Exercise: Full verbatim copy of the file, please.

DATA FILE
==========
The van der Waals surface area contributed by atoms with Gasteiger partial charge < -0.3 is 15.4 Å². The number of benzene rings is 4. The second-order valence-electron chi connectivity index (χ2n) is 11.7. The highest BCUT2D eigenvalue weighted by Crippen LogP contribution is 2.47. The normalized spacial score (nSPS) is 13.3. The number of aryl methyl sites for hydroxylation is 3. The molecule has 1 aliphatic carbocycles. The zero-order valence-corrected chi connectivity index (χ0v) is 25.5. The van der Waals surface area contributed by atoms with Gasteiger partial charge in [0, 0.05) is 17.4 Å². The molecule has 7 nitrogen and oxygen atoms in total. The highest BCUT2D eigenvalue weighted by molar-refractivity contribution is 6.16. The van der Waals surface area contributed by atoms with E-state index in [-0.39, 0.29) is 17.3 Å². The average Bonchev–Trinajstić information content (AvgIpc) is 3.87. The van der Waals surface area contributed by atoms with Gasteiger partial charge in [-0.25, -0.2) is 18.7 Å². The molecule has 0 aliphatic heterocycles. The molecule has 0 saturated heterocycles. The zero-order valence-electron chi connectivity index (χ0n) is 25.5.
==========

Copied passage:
The van der Waals surface area contributed by atoms with Gasteiger partial charge < -0.3 is 15.4 Å². The number of benzene rings is 4. The second-order valence-electron chi connectivity index (χ2n) is 11.7. The highest BCUT2D eigenvalue weighted by Crippen LogP contribution is 2.47. The normalized spacial score (nSPS) is 13.3. The number of aryl methyl sites for hydroxylation is 3. The molecule has 1 aliphatic carbocycles. The zero-order valence-corrected chi connectivity index (χ0v) is 25.5. The van der Waals surface area contributed by atoms with Gasteiger partial charge in [0, 0.05) is 17.4 Å². The molecule has 7 nitrogen and oxygen atoms in total. The highest BCUT2D eigenvalue weighted by molar-refractivity contribution is 6.16. The van der Waals surface area contributed by atoms with E-state index in [-0.39, 0.29) is 17.3 Å². The average Bonchev–Trinajstić information content (AvgIpc) is 3.87. The van der Waals surface area contributed by atoms with Gasteiger partial charge in [-0.25, -0.2) is 18.7 Å². The molecule has 0 aliphatic heterocycles. The molecule has 0 saturated heterocycles. The zero-order valence-electron chi connectivity index (χ0n) is 25.5.